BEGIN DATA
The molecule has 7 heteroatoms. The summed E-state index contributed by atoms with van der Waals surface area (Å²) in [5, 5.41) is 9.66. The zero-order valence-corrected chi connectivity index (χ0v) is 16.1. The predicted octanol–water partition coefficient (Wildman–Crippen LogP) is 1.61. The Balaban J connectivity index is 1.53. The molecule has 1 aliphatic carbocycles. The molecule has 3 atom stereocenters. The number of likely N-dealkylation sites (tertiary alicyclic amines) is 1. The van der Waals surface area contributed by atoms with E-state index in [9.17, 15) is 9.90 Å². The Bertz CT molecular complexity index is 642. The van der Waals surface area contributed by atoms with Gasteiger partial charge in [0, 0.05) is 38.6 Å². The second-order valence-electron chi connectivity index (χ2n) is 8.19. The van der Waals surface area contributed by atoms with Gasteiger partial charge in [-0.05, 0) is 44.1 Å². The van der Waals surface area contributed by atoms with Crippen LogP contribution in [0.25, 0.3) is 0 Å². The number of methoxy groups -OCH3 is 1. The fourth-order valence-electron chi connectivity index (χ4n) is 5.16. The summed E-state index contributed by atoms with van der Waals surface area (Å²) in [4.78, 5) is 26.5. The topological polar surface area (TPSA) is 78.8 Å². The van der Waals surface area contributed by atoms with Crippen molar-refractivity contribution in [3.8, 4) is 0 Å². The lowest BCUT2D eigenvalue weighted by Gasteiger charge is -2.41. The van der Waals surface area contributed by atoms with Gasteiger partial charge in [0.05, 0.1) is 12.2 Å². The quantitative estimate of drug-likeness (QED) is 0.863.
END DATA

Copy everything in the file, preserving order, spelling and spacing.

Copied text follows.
The molecule has 7 heteroatoms. The summed E-state index contributed by atoms with van der Waals surface area (Å²) in [5, 5.41) is 9.66. The zero-order valence-corrected chi connectivity index (χ0v) is 16.1. The predicted octanol–water partition coefficient (Wildman–Crippen LogP) is 1.61. The Balaban J connectivity index is 1.53. The molecule has 1 aliphatic carbocycles. The molecule has 3 atom stereocenters. The number of likely N-dealkylation sites (tertiary alicyclic amines) is 1. The van der Waals surface area contributed by atoms with E-state index in [9.17, 15) is 9.90 Å². The Bertz CT molecular complexity index is 642. The van der Waals surface area contributed by atoms with Gasteiger partial charge in [0, 0.05) is 38.6 Å². The second-order valence-electron chi connectivity index (χ2n) is 8.19. The van der Waals surface area contributed by atoms with Gasteiger partial charge in [-0.05, 0) is 44.1 Å². The van der Waals surface area contributed by atoms with Crippen LogP contribution in [0.25, 0.3) is 0 Å². The number of methoxy groups -OCH3 is 1. The fourth-order valence-electron chi connectivity index (χ4n) is 5.16. The summed E-state index contributed by atoms with van der Waals surface area (Å²) in [4.78, 5) is 26.5. The topological polar surface area (TPSA) is 78.8 Å². The van der Waals surface area contributed by atoms with Crippen molar-refractivity contribution in [3.8, 4) is 0 Å². The lowest BCUT2D eigenvalue weighted by Gasteiger charge is -2.41. The van der Waals surface area contributed by atoms with Gasteiger partial charge in [0.05, 0.1) is 12.2 Å². The quantitative estimate of drug-likeness (QED) is 0.863.